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Revisionist History of the 2004 Auburn Tigers

"Never let the truth stand in the way of a good story, unless you can't think of anything better." - Mark Twain

John David Mercer-USA TODAY Sports

It seems that every year, some Auburn fan tries to push this narrative of the Tigers getting "robbed" of their shot at a National Championship in 2004. This time, it is some blowhard State Senator who thinks that this is a good use of government legislation time and of Alabama taxpayers' money. I guess these ignorant people figure that if they keep whining enough that the details will change. Let me take a moment to set them straight.

The record books say that Auburn went 13–0 (8–0 SEC) in 2004. It is SO easy to look at a number and hang a banner based on that stat alone. But the numbers go a little deeper than just one team's record. Just look at Baylor and TCU from a season ago. Or even more appropriate, Penn State from 1994.


The Nittany Lions went 12–0 (8–0 Big Ten) in 1994, however, the dinosaurs of the Big Ten continued to cling tightly to the Rose Bowl match-up of Big Ten vs. Pac 10. Instead of making a bold move surpassing this outdated tradition and agreeing to meet undefeated Nebraska in the Orange Bowl, PSU and their conference went to Pasadena and faced a twelfth-ranked 3-loss Oregon team. Meanwhile, the Cornhuskers faced the next in line, #3 Miami who was 10-1.

Furthermore, Penn State's schedule was less than formidable:

Opponent Score Opponents Final Record
at Minnesota W 56–3 3–8
USC W 38–14 8–3–1
Iowa W 61–21 5-5-1
Rutgers W 55–27 5-5-1
at Temple W 48–21 2-9
at Michigan W 31–24 8–4
Ohio State W 63–14 9–4
at Indiana W 35–29 7–4
at Illinois W 35–31 7–5
Northwestern W 45–17 3–7–1
Michigan State W 59–31 5–6
Oregon W 38–20 9–4

A few Nittany Lions fans still cry about that season, but most of them have moved on.

This chain of events helped usher in the BCS. (Compared to what CFB was, the BCS was a godsend.)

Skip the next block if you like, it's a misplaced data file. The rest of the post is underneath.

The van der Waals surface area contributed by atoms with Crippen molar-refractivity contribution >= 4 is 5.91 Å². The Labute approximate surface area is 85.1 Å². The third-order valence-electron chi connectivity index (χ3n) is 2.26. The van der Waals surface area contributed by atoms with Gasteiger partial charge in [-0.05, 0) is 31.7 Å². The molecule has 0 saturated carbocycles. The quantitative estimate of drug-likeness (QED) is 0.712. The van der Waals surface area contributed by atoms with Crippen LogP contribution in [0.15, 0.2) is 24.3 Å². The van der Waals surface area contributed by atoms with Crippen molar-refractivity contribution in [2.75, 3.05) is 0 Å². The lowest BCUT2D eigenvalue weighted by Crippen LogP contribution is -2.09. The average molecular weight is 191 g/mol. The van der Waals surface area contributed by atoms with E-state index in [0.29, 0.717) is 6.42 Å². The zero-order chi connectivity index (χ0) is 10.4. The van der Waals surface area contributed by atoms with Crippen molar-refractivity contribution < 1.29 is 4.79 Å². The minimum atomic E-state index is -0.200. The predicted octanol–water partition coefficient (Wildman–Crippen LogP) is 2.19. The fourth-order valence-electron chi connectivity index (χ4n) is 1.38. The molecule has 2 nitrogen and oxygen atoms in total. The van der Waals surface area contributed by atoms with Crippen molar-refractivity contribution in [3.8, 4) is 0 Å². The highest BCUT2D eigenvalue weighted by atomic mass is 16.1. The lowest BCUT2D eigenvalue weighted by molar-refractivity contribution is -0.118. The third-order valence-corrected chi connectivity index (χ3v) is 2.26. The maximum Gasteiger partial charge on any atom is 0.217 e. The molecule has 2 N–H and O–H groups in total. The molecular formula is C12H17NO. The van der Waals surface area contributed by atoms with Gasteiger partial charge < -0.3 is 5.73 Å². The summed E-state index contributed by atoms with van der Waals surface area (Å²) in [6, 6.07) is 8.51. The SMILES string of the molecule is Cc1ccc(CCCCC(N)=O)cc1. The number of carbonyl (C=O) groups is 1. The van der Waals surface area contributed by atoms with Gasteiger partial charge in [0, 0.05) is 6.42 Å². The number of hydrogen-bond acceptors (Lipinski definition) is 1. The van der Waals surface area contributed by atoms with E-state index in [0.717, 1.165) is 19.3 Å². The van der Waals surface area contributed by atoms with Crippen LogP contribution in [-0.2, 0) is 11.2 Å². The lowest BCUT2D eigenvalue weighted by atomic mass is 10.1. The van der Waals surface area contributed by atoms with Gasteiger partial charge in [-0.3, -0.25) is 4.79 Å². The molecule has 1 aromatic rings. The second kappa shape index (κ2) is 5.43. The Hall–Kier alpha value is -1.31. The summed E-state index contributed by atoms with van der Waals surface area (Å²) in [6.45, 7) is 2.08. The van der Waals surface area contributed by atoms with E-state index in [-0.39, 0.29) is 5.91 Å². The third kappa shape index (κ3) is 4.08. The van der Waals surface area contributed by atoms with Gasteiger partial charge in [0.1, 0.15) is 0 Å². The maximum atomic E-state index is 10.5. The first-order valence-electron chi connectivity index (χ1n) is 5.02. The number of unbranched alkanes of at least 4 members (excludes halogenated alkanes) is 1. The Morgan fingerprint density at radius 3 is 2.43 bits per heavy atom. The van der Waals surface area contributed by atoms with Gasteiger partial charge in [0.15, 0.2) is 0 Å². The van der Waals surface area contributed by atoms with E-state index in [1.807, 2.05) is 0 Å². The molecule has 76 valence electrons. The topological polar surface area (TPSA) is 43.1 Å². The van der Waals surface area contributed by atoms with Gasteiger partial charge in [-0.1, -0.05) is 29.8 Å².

So, I told you that story to tell you this one. Auburn's undefeated season of 2004 parallels greatly to the one had by PSU ten years earlier.

2004 SEC

To begin with, 2004 was a down year for the SEC. A few facts on that season to forget:

  • Only four SEC teams finished ranked in the top 25.
  • Only four SEC teams finished with more than 7 wins.
  • Five had losing seasons with Bama finishing at .500.
  • Only seven SEC teams went to bowl games.
  • As a conference, the SEC went 77-63 or a 55% winning percentage and 29-15 out of conference (66%). Compare to 2014: 112-69 (62%); 56-13 (81%).

Eastern Division SEC Overall
#13 Tennessee x 7 – 1 10 – 3
#7 Georgia 6 – 2 10 – 2
Florida 4 – 4 7 – 5
South Carolina 4 – 4 7 – 5
Kentucky 1 – 7 2 – 9
Vanderbilt 1 – 7 2 – 9
Western Division SEC Overall
#2 Auburn 8 – 0 13 – 0
#16 LSU 6 – 2 9 – 3
Alabama 3 – 5 6 – 6
Arkansas 3 – 5 5 – 6
Ole Miss 3 – 5 4 – 7
Mississippi State 2 – 6 3 – 8


Strength of schedule has long been a factor when coming down to the end of the season. A look at the Tigers' 2004 OOC:

Opponent Score Opponents Final Record
Louisiana–Monroe W 31–0 5–6
The Citadel (I-AA) W 33–3 3–7
Louisiana Tech W 52–7 6–6

Impressed? Neither were the voters. The Tigers had one last chance to plead their case...


It was not the greatest of match-ups for Auburn as they headed to New Orleans to face ninth-ranked Virginia Tech (10–2). If they wanted to impress anyone, they would have to pummel the Hokies and hope for a sloppy ugly finish in the BCS Championship Game.

The final score from the Superdome was Auburn 16, Va Tech 13 in one of the more boring Sugar Bowls in the game's epic history. Voters were so unimpressed with the Tigers win that the Hokies dropped only one spot to #10.


Now, forget for a moment the fact that Southern Cal RB Reggie Bush's parents were living rent free in a mansion and being ushered around in a limousine. The Trojans were far and away the best team in the land in 2004. Clearly Oklahoma, whose victories came at an average of 36-14, was the second best. Bob Stoops' squad had 11 Sooners drafted into the NFL later that spring including two in the first round and three in the second. The Trojans destroyed Okie 55-19.

So Cal was later stripped of their championship due to NCAA sanctions, though the 2004 AP title remains in place. IMHO, if a school wants to leap up and grab that vacated BCS trophy, it is pretty lame and desperate. If anyone can claim it, it would be Oklahoma. 'Cuz that game didn't count, right?

(For the record, Urban Meyer's Utah team with Alex Smith at the helm finished 12-0 as well. Their schedule was pretty darn weak.)


The State Senator who has introduced this waste of time is named Thomas Whatley. He was arrested last December for grabbing his  fiancée "by the arm and forcefully shoved her down on the brick steps and concrete porch." Can you guess what happened to him? The charges were dropped by Auburn prosecutor Rick Davidson who said  "I didn't feel the case warranted prosecution." Must be nice.